Tastes have continued to evolve, despite pubs and bars continuing to close at a rapid pace…and times are changing. According to Drinks International, in 2021 the Negroni ended the Old Fashioned’s eight-year run as the world’s best-selling cocktail.
Drinking at home has increased in 2020 (causing headaches for healthcare professionals) and evidence suggests connoisseurs have stepped up their drinking at home. The “quarantini” has become an oft-repeated joke on Friday night Zoom calls, coinciding with surging vermouth sales. According to data from consumer research group CGA in 2021, 47% of cocktail drinkers continue to explore at-home mixology in the post-pandemic world.
But it’s not so bad for bars – the rise of the cocktail pub has been seen, with your favorite low-key local upping its cocktail game to cater to those who had been more fond of a fun drink.
Some drinks have made their own comeback on the bar scene, including the Gimlet; the Martini and the Garibaldi, while local shopping didn’t stop at food and clothing – extending to British spirits brands such as Black Cow vodka, Filey Bay whiskey and Everleaf non-alcoholic aperitif .
But what will be the trendy drinks of 2022 to make your friends and family green with envy when you invite them over? We spoke to the experts…
Beverage trends 2022
Bitter is better
“Bitter is an important flavor profile in mixology that has been increasingly rediscovered and appreciated over the past few years,” says Elon Soddu, who runs the new Amaro bar and is the former head mixologist at the Savoy. : Amaro means “bitter” in Italian. .
“The shift to classic flavors and products has resulted in a revival of traditional liqueurs, distillates and wines – from amari to bitters and fortified wines,” he continues. “Similarly, cocktails with more bitter flavors have made a comeback: the Negroni especially, the Hanky Panky and drinks steeped in classic Italian tradition like the Garibaldi.”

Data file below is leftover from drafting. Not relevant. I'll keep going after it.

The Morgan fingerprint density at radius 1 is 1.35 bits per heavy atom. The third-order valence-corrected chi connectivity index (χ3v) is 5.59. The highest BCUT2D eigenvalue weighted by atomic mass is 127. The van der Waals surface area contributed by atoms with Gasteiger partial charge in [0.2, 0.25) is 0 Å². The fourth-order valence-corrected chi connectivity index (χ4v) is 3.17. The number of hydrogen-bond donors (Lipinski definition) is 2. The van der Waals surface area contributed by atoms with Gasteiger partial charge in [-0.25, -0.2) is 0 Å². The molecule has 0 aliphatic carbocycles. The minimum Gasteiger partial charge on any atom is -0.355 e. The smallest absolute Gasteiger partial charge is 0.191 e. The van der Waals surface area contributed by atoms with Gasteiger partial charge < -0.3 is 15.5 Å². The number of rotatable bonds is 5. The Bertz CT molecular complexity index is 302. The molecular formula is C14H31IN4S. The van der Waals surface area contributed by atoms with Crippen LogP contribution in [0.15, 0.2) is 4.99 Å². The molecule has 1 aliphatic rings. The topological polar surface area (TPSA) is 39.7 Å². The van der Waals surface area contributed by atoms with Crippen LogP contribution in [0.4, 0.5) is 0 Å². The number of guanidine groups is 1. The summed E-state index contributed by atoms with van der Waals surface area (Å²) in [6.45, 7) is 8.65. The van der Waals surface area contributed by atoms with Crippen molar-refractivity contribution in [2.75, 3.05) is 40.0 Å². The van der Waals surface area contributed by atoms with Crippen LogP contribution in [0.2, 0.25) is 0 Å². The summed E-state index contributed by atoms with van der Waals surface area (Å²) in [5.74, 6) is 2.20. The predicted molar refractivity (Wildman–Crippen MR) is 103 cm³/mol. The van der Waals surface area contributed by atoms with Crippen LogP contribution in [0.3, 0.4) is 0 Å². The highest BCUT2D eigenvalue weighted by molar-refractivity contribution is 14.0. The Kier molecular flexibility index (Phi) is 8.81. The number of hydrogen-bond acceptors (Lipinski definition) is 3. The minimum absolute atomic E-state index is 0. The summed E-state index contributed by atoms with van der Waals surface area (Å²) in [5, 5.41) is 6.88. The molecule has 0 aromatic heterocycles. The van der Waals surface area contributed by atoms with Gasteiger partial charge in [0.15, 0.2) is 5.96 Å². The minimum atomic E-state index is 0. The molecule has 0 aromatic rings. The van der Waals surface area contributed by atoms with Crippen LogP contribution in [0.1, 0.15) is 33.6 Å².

Beverage specialist retailer The Whiskey Exchange saw a 17% increase in the category in 2021. on the back of the lockdown phase of making negroni and people who want to spice up gin and tonic without need tons of toppings,” suggests Dawn Davies, the company’s purchasing manager.
Hannah Sharman-Cox and Siobhan Payne, the co-founders of London Cocktail Week, say the bars that attracted the most people during the festival also tended to be the upmarket and glamorous bars, with the highest average spend .
“Coming out of the peak of the pandemic, people are looking to elevate their experience when they go out: to enjoy the best of the best without it being ‘special treatment,'” they said. “To maximize this change, some of the more upscale bars are making their experience more accessible, which will certainly continue the trend in 2022.”
Sharman-Cox and Payne cite the Connaught Bar, within the ultra-luxurious Mayfair Hotel, which recently topped the World’s 50 Best Bar Awards whose saying, ‘don’t have a ceremony’, won focused on making five-star hotels more accessible service, with welcome drinks and free pizza as bar snacks. It also has a working cart, offering patrons a bespoke martini with flavors and garnishes to encourage play.
Accessibility is also a trend for the drinks themselves. “Many of the best bars in London serve mini versions of the strong drinks that most people would be nervous to order,” explained the founders of London Cocktail Week. “Tayer + Elemental [No2 in the World’s 50 Best Bars] has a ‘One Sip Martini’, and the Cadogan Arms has a whole menu of ‘Tiny Cocktail Chasers’. They’re cheaper than a full-size cocktail – and we think they’ll be a gateway for more people to order stronger, bolder drinks over the next two years.